By the end of January 1977 it began to be apparent that Comtech would not achieve the results projected at the WEMA conference. First, sometime in mid-January, three customers requested deferments of substantial deliveries scheduled for the second quarter, thus preventing recognition of sales to them in that quarter under Comtech's method of accounting. Then on February 7, 1977, appellee Windus discovered that the contract value and backlog on a major contract, "Project 488," had through error been overstated by some $325,000, meaning that Comtech's profits on the job had also been overstated. In order to correct this, Comtech was compelled to record no profit on the $823,747 in sales recognized on Project 488 in the second quarter, thus reducing the earnings per share reported for the quarter by .07. Finally, on February 8, 1977, Comtech closed a deal to acquire R.F. Systems, Inc., by exchanging over 51,000 shares of Comtech stock for stock of the acquired company. The additional costs associated with this acquisition, as well as those costs related to Comtech's move to a new building and its increased efforts in the area of research and development, all contributed to the second quarter decline. Meanwhile, between January 24 and February 7, Windus had sold 1,600 of his 1,800 shares of Comtech stock, but without knowledge of the Project 488 clerical errors.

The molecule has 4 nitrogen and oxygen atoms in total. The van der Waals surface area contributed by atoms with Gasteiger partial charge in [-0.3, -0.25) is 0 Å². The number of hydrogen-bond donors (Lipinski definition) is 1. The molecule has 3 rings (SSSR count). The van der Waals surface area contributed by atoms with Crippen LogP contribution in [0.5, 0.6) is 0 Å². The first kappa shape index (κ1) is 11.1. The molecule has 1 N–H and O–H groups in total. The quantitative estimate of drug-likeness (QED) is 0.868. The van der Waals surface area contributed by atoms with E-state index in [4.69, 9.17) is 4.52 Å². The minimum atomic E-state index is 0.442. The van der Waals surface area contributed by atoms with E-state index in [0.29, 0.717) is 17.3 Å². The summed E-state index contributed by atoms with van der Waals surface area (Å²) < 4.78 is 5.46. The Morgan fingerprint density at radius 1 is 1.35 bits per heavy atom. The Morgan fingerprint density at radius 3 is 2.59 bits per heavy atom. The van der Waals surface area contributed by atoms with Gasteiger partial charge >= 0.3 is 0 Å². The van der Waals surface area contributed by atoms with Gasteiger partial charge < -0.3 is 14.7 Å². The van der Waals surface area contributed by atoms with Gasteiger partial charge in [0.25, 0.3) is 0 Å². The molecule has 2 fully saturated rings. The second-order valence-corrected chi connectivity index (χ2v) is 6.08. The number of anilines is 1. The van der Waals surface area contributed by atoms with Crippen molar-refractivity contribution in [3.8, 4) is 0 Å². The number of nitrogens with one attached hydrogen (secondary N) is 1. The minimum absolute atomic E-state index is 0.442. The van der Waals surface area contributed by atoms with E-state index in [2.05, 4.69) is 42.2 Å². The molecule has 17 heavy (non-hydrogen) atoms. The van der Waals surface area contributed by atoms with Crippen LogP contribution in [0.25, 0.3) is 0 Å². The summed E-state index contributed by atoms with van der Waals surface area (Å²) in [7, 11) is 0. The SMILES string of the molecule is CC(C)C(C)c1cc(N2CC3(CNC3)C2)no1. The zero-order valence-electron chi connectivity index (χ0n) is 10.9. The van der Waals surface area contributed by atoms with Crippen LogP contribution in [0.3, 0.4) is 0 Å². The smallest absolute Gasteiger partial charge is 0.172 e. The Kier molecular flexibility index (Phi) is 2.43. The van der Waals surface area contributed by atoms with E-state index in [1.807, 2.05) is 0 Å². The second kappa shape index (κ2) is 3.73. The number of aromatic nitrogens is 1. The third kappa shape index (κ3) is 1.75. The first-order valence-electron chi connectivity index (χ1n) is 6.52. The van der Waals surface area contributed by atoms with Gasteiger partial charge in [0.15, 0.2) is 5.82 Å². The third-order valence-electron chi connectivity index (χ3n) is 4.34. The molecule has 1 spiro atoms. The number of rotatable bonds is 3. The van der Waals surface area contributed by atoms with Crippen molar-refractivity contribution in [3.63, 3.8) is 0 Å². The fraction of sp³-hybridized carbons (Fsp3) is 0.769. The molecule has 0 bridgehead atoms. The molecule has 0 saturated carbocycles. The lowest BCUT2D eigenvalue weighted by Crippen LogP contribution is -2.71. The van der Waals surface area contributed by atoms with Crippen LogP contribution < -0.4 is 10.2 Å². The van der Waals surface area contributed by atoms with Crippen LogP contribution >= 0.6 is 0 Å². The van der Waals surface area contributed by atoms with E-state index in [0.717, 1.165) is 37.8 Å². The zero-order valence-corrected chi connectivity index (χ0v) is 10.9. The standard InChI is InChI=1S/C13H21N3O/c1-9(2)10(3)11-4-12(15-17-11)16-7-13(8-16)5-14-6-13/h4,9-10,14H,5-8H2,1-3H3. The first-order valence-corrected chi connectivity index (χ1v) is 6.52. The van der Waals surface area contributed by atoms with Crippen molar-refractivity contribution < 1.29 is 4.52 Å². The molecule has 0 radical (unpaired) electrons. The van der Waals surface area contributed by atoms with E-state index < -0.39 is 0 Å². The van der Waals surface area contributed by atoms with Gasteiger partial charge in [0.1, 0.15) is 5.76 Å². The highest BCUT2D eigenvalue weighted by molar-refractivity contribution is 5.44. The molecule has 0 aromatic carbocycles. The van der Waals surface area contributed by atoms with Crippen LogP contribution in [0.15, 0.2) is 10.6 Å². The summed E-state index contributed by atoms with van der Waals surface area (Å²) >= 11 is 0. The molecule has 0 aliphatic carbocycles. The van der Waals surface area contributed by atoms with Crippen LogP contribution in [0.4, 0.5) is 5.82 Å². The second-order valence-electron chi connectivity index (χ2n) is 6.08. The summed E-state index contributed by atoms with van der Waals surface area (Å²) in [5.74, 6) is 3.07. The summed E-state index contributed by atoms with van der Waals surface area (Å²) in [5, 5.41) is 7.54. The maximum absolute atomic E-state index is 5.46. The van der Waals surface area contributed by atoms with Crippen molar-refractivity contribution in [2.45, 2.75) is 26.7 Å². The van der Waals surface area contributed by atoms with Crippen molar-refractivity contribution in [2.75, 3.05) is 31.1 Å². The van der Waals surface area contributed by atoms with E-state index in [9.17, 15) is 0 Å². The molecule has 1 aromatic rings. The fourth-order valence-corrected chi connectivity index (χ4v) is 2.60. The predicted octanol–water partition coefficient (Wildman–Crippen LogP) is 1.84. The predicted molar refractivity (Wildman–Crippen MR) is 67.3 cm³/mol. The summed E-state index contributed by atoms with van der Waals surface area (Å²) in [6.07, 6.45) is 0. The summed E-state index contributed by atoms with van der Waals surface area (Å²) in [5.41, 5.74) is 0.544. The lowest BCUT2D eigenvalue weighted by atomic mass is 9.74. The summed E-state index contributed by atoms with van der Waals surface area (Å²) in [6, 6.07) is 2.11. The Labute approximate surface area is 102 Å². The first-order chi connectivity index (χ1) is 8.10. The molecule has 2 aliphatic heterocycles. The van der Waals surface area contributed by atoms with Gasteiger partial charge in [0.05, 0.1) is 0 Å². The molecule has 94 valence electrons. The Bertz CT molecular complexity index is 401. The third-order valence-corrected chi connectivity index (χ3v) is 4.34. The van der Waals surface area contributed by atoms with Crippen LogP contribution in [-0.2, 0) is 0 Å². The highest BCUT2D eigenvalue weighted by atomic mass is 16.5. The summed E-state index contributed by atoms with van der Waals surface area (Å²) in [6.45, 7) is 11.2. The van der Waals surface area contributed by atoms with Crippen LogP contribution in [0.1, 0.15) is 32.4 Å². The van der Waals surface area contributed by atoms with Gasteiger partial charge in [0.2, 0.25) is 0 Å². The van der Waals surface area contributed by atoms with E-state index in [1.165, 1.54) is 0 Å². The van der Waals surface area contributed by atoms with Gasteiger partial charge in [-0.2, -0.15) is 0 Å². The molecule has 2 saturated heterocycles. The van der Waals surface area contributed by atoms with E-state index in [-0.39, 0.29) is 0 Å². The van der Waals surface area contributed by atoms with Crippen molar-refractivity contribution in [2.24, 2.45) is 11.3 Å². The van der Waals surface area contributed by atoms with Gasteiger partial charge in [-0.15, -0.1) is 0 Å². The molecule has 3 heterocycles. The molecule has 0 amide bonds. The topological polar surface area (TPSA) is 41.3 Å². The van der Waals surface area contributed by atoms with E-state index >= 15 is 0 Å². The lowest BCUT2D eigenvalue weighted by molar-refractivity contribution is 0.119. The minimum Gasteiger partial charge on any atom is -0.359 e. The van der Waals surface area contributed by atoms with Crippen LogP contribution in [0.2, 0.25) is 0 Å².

On February 25, 1977, Comtech's monthly financial report for January 1977, setting forth the decline in sales and earnings, was distributed to all the appellees. However, Comtech's independent auditors had to review the second quarter results before they could be released to the public. This regular quarterly review began in late February and concluded on March 7. On March 8, 1977, Comtech's Audit Committee and Board of Directors approved the second quarter results, including the adjustment made because of the Project 488 errors. But Comtech delayed disclosure of the report for one day because its general counsel requested time to consider whether an explicit statement should be made with respect to these errors. Counsel decided by late afternoon on March 9 that no such statement was necessary and on the next morning Comtech released the operating results for the second quarter.